|Classic Chicken and Sausage Gumbo|
Every marriage is defined by a division of duties. In some, the husband is responsible for the ‘manly’ tasks, such as taking out the garbage, mowing the lawn and cleaning out the gutters, while the wife stays in the house and cooks, cleans, and looks after things. But thankfully, for Mr. B and I, our marriage is all mixed up and twisted into at least 20 different directions.
Mr. B likes to cook, too and when I hear him in the kitchen rattling the pans while WWOZ plays loudly in the background, I know that I’m going to eat well. He’s got too much French blood circulating through this veins to ever let me down.
Usually, Mr. B is responsible for making gumbo in our household, but last weekend with too many good college games on the television to count, Mr. B asked if I wouldn’t mind taking over the gumbo making.
Mind you, Mr. B has honed his gumbo making skills to near perfection by practicing a rather unusual technique for making his roux. Instead of the traditional method of standing over the stove and stirring hot oil and flour together until it reaches an appropriate hue, Mr. B spreads his flour out on a cookie sheet and bakes it until it turns golden brown and perfumes up the whole house with its nuttiness.
“Of course I’ll make the gumbo,” I told him, “but I’m going old school.”
Because really, for me anyway, part of the fun of making gumbo is in making the roux. Combining equal parts of oil and flour together and literally bringing it to a boil is an exhilarating experience–there’s no looking away, there’s no taking a break, there’s only the dangerously hot mixture turning shades darker. There’s an art to knowing how far to push things, how long to cook the roux, because in an instant, you can go from beautiful to burnt.
Everyone has an opinion on the best color of a roux, from peanut butter to milk chocolate to dark mahogany and of course, it depends on what kind of gumbo you’re making. For me, I like to take it a little longer to a gorgeous deep brown.
And while there’s a trick to the making a good roux, after that, making gumbo is pretty darn easy and will provide enough incredible deliciousness to last a few days. Finally, there’s probably nothing that goes better with a day of college football than a pot of gumbo–at least that’s true in our world.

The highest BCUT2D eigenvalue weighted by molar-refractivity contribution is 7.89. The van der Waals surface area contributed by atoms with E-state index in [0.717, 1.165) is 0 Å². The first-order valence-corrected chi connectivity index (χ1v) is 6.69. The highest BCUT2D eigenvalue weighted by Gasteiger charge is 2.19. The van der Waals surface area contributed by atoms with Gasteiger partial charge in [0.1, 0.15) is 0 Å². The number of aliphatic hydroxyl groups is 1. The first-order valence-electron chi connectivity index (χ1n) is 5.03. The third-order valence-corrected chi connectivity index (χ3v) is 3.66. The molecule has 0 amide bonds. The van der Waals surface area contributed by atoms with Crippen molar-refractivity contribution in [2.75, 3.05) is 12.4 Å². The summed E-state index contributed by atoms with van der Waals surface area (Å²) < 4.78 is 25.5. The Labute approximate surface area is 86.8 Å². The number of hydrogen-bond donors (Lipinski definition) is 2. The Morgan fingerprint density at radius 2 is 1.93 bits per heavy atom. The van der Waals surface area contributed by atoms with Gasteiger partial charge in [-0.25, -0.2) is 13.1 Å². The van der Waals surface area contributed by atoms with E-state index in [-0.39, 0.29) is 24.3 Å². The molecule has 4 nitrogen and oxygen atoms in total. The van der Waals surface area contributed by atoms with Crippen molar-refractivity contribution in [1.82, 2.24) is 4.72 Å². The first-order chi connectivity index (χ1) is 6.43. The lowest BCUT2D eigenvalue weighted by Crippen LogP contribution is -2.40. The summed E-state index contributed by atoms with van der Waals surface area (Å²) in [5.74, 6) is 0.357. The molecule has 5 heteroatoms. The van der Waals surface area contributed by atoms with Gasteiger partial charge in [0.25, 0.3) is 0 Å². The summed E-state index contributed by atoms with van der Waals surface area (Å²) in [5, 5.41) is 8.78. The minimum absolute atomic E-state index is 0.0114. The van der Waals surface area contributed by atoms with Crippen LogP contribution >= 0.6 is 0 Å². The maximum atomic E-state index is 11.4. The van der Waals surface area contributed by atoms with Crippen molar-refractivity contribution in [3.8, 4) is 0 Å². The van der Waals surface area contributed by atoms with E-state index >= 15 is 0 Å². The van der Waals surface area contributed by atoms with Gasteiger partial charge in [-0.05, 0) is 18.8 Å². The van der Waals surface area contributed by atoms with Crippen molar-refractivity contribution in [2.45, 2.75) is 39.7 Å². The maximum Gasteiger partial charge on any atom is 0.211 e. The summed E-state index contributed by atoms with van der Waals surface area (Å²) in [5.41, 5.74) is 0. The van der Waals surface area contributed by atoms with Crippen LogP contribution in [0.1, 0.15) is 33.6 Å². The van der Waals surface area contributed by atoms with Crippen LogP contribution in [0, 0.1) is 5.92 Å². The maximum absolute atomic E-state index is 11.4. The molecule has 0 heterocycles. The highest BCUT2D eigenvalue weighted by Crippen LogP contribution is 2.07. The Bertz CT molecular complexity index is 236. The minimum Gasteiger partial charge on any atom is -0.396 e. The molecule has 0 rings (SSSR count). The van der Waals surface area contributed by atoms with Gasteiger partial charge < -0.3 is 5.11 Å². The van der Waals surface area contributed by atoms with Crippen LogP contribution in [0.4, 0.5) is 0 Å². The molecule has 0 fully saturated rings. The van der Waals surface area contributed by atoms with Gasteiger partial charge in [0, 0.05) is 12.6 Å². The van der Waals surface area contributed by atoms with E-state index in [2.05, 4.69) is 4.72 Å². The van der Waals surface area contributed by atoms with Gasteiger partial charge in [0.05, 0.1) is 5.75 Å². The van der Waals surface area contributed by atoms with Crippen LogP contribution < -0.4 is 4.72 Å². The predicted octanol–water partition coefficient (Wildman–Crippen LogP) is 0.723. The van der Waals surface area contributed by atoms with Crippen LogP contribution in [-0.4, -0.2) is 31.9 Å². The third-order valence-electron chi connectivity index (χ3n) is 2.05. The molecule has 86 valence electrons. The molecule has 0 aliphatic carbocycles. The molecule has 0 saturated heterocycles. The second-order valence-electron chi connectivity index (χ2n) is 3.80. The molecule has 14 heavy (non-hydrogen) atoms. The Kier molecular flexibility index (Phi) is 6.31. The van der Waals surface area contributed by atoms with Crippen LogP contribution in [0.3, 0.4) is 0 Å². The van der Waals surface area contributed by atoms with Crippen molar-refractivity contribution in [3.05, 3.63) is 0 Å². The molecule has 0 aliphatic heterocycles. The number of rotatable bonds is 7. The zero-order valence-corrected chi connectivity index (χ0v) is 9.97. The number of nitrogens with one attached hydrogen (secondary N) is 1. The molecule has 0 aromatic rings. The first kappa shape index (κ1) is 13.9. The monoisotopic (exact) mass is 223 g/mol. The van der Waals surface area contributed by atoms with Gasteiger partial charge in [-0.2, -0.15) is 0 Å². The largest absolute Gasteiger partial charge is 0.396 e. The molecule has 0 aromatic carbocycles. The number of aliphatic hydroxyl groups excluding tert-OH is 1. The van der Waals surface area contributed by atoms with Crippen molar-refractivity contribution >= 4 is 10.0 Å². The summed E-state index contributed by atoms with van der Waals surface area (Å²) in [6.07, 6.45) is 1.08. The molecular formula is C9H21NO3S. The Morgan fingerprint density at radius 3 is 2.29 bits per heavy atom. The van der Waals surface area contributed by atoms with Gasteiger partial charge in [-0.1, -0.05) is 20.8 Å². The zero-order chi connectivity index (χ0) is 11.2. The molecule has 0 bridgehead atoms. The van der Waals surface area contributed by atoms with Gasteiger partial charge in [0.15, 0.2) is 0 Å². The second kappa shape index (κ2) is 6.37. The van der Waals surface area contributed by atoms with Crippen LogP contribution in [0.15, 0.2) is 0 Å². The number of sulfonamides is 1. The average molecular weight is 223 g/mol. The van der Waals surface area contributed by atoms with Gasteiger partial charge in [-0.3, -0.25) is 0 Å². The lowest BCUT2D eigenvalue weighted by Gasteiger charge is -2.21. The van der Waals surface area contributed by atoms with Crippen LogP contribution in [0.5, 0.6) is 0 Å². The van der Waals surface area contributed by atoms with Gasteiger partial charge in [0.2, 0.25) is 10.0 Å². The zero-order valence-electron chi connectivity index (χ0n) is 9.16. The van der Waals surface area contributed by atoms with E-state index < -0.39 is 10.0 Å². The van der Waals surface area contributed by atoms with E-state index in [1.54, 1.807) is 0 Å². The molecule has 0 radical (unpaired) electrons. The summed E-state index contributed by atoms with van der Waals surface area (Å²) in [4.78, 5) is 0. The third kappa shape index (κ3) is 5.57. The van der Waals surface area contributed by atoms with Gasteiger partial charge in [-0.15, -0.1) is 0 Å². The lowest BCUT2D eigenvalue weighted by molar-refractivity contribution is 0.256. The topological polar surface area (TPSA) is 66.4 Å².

Mel’s Old School Gumbo
* This is far from an original recipe–this is just the essence of good gumbo making.
1 whole chicken, cleaned well; salt the inside cavity
4 bay leaves
1 clove garlic
handful of celery leaves, coarsely chopped
1 onion, quartered
1 large bell pepper, seeded and finely chopped
2 onions, finely chopped
4-5 stalks of leafy celery, washed and finely chopped (leaves and all)
4-5 garlic cloves, peeled and finely minced
5 bay leaves
2 lbs of good andouille sausage, thickly sliced
Crystal’s hot sauce
salt and pepper
1 cup vegetable oil
1 cup flour
hot cooked white rice
chopped flat leaf parsley
chopped green onion tops
1. Place the chicken, peppercorns, 4 bay leaves, garlic, celery leaves and quartered onion into a stock pot and bring to a boil. Once boiling, reduce heat and simmer until the chicken is falling off o the bones.
2. Remove chicken from the pot; strain and reserve the broth. Meanwhile, pick the chicken, discarding the bones and skin; set the chicken off to the side.
3. In a heavy cast iron stock pot, mix the oil flour together and heat over medium high heat–STIRRING CONSTANTLY–until a deep brown shade of peanut butter.
4. Immediately add the chopped vegetables to the hot roux–this stops the roux from cooking and the vegetables flavor the roux. Carefully add a little of the reserved stock and cook, stirring constantly, until the vegetables wilt; stir in the remaining stock.
5. Add the reserved chicken, andouille and bay leaves and reduce the heat to a simmer.
6. Cook 4-6 hours, skimming occasionally..
7. Season with salt and pepper and Crystal’s hot sauce.
8. Ladle into shallow bowls, add a scoop of steamed rice and top with parsley and green onions.
Best served with icy cold beers and hot French bread.